What is Sciatica?
The term sciatica is ever-evolving. Typically, it includes a variety of conditions that all relate to the sciatic nerve. Generally speaking, sciatica is associated with pain or other symptoms that radiate down the leg along the sciatic nerve. While this is pretty much correct, there are many fine details that could be worth knowing, particularly if you are concerned whether or not you have sciatica.
In this article, we would like to highlight some of the conditions that are included in the term sciatica, as well as some common misconceptions about this condition. However, given these types of conditions vary greatly across individuals, it is always best to have an examination performed by your doctor or physiotherapist before jumping to any self-diagnosis. Nevertheless, we hope this information provides you with some useful education and a good starting point.
The Sciatic Nerve
The sciatic nerve is the biggest nerve in the body. Believe me, it's shockingly big. Having seen and actually held an intact sciatic nerve on a cadaver, I was surprised even with prior information about its structure. The sciatic nerve is a combination of 5 nerve roots that exit from the spine in the lower back region. These nerve roots are L4, L5, S1, S2, an S3, and they combine to form the massive sciatic nerve, which emerges from under the piriformis, which is a small, but highly functional muscle deep in the gluteal region (a.k.a. the butt).
The sciatic nerve then goes on to travel down the back of the leg sending off branches as it goes. It travels all the way down across the knee joint, and as it continues down the leg, it gradually branches out more and more, thinning along the way. For example, the large nerves in the calf region, which include the tibial nerve and the common peroneal nerve, are both branches of the even larger sciatic nerve. The sciatic nerve can actually be about as thick as an index finger, and it really is incredible.
Given the sciatic nerve is the source of supply for so many muscles, including all the hamstring muscles (biceps femoris, semitendinosus, semimemranosus, and adductor magnus), as well as all the muscles in the calf area and many in the foot, one can start to understand why any compromise to this nerve can have major consequences. Below are a list of muscles supplied by the sciatic nerve and it's main two branches.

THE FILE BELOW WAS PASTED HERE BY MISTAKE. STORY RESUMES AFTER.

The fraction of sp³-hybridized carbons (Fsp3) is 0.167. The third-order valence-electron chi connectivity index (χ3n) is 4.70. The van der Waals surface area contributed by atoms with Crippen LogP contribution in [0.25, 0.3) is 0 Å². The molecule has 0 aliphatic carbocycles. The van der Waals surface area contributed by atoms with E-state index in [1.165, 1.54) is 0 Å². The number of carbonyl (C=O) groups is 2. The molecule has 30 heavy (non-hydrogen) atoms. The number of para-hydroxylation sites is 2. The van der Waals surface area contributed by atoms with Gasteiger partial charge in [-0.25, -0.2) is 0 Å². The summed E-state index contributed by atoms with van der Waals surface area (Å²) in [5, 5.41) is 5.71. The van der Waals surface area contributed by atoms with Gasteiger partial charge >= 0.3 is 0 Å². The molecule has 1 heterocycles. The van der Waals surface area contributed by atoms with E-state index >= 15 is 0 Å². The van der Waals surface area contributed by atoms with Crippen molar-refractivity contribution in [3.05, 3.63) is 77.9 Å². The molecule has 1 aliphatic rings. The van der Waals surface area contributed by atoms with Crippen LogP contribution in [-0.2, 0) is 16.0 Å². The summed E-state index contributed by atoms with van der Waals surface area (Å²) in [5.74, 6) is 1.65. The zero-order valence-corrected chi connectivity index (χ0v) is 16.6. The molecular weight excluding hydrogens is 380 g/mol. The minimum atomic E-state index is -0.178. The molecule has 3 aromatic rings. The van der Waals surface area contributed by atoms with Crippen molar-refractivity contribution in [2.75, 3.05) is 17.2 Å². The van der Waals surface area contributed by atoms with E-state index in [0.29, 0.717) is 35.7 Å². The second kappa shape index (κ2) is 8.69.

Muscles Supplied by the Sciatic Nerve, Tibial Nerve, and Common Peroneal Nerve
NOTE: Sometimes people interchange the word "peroneal" with "fibular". The tibia and fibula are the two bones of your shin. The tibia is the big one you can feel along the front of your shin, and the fibula is the smaller one that sits just to the outside of the tibia.
Common Peroneal Nerve
(superficial and deep peroneal nerves)
Peroneus longus (superficial)
Peroneus brevis (superficial)
Tibialis anterior (deep)
Extensor digitorum longus (deep)
Flexor digitorum longus
Extensor hallucis lingus (deep)
Flexor hallucis longus
The sciatic nerve and its associated branches also go along to supply sensation to specific areas of the skin, but this is much more variable across individuals, and there is also some overlap. However, the same principle holds in that if the sciatic nerve is compromised, you may notice symptoms such as numbness, tingling, or burning going down specific areas of the leg.
Difference Between Referred Pain, Radicular Pain, and Radiculopathy
This may seem irrelevant, but it's actually a crucial part in understanding sciatica, as well as discriminating it from other conditions.
Many people have heard the term "referred pain" before, but may not have received much explanation about it. Basically, referred pain is the sensation of pain somewhere other than the source of the pain. For example, if you have an injury to an anatomical structure in your lower back, you may notice pain extending into the buttock or hip region. Similarly with the neck, injury to structures in the neck can cause pain to be referred across to the shoulder, down the back, or up to the head.